Bacterial identification, including LAB, was performed by isolation and phenotypic study of the microorganism in the traditional microbiology laboratory. However, these methods have two major drawbacks: First, they require special equipment and expertise, second, some microorganisms exhibit biochemical characteristics that do not match the patterns for any known genus and species (Woo et al., 2002). Therefore, identification of Lactobacillus isolates by phenotypic methods is difficult, not reliable and some species are not readily distinguishable in terms of phenotypic characteristics (Afaf, 2012). According to above mentioned,derivation of simple and rapid identification methods is required in order to deal with the large numbers of Lactobacillus isolates obtained during microbial-ecological studies of ecosystems and also in food and health studies. Nucleotide base sequences of Lactobacillus 16S ribosomal DNA (16S rDNA) provide an accurate basis for phylogenetic analysis and identification (Amann et al., 1995; Nikolova et al., 2009). The sequence obtained from an isolate can be compared to those of Lactobacillus species held in data banks. On the other hand, the development of molecular techniques has opened up new perspectives for characterizing strains from fermented dairy foods (Tannock et al., 1999; Delfederico et al., 2006). Among PCR-based methods, 16S rDNA PCR- Restriction fragment length polymorphism (RFLP) analysis is easy, rapid and inexpensive way to identify microbial species such as yeast, acetic acid bacteria, and also few Gram positive bacteria (Claisse et al., 2007).

Iranian people in villages and nomad tribes make various fermented dairy products using cow and sheep milks. The transformation of surplus cow and sheep milk into traditional yoghurt is achieved through fermentation. The aims of the present study were to isolate and identify Lactobacillus existed in cow and sheep milk derived traditional yoghurt from the villages and nomad tribes of Fars province located in south of Iran. In this study, physiological, phenotypic and genotypic methods were used for accurate, valid and exact strain detection.

Materials and Methods

Isolation and culturing of microorganisms

Total 30 yogurt samples were collected randomly from nomad tribes of the different regions of Fars province, Iran and were used for the isolation of Lactobacillus strains. Sample collection was performed aseptically in sterile bottles kept in an ice-box, and transported immediately to the laboratory. One mL of each milk sample was homogenized with 9 mL of distilled water and mixed thoroughly for 60 S. Serial dilutions were made and aliquots (100 μL) of each dilution were streaked on MRS agar contained (g/L) 1% polypeptone, 1% meat extract, 0.5% yeast extract, 2% glucose, 0.5% sodium acetate, 0.2% ammonium citrate, 0.2% K2HPO4, 0.02% MgSO4.7H2O, 0.005% MnSO4.4H2O and 0.0108% Tween 80. It was incubated under anaerobic conditions for 48 hours at 37 °C.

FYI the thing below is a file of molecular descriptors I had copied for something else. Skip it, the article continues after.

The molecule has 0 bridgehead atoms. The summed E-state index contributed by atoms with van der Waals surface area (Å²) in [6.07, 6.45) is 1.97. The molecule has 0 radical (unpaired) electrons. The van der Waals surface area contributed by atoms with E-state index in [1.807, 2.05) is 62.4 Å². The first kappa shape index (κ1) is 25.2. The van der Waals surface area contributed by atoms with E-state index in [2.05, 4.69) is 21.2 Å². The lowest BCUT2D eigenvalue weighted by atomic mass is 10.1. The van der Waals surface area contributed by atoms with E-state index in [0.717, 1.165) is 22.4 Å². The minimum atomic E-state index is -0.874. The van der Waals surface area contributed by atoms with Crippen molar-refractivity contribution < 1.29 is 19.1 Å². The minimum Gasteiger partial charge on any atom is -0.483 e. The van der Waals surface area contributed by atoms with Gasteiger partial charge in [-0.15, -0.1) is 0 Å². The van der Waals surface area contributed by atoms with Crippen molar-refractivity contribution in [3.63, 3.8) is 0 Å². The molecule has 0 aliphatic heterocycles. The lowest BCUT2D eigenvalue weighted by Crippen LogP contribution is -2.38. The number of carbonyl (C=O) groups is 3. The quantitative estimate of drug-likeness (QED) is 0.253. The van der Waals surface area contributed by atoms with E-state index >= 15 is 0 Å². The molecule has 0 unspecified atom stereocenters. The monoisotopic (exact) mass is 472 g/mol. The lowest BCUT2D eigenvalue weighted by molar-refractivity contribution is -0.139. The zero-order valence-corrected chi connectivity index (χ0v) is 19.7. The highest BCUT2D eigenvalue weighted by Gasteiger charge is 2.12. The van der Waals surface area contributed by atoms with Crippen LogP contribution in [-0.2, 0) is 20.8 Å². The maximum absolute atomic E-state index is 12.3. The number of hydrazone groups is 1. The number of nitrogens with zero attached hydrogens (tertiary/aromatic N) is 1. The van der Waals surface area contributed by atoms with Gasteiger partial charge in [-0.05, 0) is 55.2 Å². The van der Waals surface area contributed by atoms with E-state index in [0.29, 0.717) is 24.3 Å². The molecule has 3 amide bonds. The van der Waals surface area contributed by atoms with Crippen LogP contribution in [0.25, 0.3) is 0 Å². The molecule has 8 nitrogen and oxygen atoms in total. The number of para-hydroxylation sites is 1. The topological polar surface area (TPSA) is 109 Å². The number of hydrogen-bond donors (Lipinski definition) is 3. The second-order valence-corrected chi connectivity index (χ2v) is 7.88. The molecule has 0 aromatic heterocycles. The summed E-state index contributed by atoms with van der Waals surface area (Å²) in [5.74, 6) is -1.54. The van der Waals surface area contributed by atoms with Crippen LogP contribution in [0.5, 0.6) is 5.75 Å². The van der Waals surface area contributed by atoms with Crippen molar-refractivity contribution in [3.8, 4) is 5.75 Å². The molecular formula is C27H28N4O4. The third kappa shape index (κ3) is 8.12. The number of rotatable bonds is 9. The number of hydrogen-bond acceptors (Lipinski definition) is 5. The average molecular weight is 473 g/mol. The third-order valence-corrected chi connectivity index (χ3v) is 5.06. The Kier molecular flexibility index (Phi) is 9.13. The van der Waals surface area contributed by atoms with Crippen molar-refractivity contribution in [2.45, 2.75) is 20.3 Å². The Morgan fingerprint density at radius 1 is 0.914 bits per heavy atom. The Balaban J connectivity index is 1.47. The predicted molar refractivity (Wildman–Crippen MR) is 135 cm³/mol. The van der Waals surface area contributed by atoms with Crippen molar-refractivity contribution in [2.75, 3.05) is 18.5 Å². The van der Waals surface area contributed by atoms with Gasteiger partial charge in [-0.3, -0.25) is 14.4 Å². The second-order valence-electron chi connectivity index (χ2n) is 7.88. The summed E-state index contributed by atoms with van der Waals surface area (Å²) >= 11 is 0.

Biochemical and probiotic characterization of the isolates

The morphological and physiobiochemical identification of bacteria were done according to Bergey’s Manual of Determinative Bacteriology (Holt, 1994). Colonies from highest dilution plates were randomly selected and purified by subculturing. Gram-positive, catalase negative and the most unique cultures were stored at -80 °C in MRS supplemented with 20% glycerol. Isolates were phenotypically assigned to the genus level on the basis of cell morphology, Gram staining, catalase-negative, indole negative and non-motility, according to the methods described previously (Gusils et al., 2004). Moreover, the acid production from carbohydrates was evaluated by using a miniaturized assay with glucose, D-galactose, D-mannitol, D-salicin,cellobiose, D-lactose, D-mannose, D-melibiose, maltose and D-lactose in microplates. After performing of all above mentioned tests, final and the most unique isolates were selected and genotypic methods of identification were carried out for them.

Molecular Identification of the Strains

DNA extraction and 16S rDNA gene sequencing were performed according to our previously published methods (Ghasemi et al., 2008; Rasoul-Amini et al., 2009). Briefly, 1mL of cultured cell was harvested by centrifugation (13000 g, 3 min at room temperature). Cells were resuspended in 0.5 mL of PBS buffer and the mixture was shaken slowly. The genomic DNA was extracted by heat shock method and used for PCR amplification of 16S rDNA gene. The 16S rDNA of the isolates was amplified using universal 16S ribosomal DNA primers: forward 5’-CAGCCGCGGTAATAC-3’ and reverse 5’-ACGGGCGGTGTGTAC-3’ which amplifiesa 800 bp region of the 16S rDNA gene. PCR reaction was performed in a total volume of 25 μL containing 200 μM dNTPs, 0.5 U Taq polymerase, 0.5 pM from each primers, 1 μL template, 50 mM MgCl2, 2.5 μL PCR buffer 10x and 19 μL DDW. Amplified DNA samples and a 100 bp ladder as molecular marker were electrophoresed in a 1% (w/v) agarose gel using tris borate EDTA (TBE) electrophoresis buffer containing 1μg/mL ethidium bromide. PCR products were purified and then sequenced by CinnaGen Company (Tehran, Iran).